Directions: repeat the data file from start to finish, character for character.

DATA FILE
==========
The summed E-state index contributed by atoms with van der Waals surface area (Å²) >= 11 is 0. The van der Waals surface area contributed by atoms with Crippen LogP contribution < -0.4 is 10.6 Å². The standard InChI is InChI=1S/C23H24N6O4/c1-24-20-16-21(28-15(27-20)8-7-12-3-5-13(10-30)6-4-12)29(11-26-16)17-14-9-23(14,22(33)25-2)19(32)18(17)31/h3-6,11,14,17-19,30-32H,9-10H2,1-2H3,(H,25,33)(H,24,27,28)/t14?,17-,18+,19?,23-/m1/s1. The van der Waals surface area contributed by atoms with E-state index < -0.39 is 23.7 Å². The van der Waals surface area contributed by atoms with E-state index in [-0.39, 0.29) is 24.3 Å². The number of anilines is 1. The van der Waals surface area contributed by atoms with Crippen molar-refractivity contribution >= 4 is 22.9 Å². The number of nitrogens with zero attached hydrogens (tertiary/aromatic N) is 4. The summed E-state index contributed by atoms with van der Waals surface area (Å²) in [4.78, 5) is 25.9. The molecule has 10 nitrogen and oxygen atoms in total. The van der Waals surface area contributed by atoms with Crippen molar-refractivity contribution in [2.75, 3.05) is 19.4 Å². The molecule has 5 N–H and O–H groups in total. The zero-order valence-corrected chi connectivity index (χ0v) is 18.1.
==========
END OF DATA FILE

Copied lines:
The summed E-state index contributed by atoms with van der Waals surface area (Å²) >= 11 is 0. The van der Waals surface area contributed by atoms with Crippen LogP contribution < -0.4 is 10.6 Å². The standard InChI is InChI=1S/C23H24N6O4/c1-24-20-16-21(28-15(27-20)8-7-12-3-5-13(10-30)6-4-12)29(11-26-16)17-14-9-23(14,22(33)25-2)19(32)18(17)31/h3-6,11,14,17-19,30-32H,9-10H2,1-2H3,(H,25,33)(H,24,27,28)/t14?,17-,18+,19?,23-/m1/s1. The van der Waals surface area contributed by atoms with E-state index < -0.39 is 23.7 Å². The van der Waals surface area contributed by atoms with E-state index in [-0.39, 0.29) is 24.3 Å². The number of anilines is 1. The van der Waals surface area contributed by atoms with Crippen molar-refractivity contribution >= 4 is 22.9 Å². The number of nitrogens with zero attached hydrogens (tertiary/aromatic N) is 4. The summed E-state index contributed by atoms with van der Waals surface area (Å²) in [4.78, 5) is 25.9. The molecule has 10 nitrogen and oxygen atoms in total. The van der Waals surface area contributed by atoms with Crippen molar-refractivity contribution in [2.75, 3.05) is 19.4 Å². The molecule has 5 N–H and O–H groups in total. The zero-order valence-corrected chi connectivity index (χ0v) is 18.1.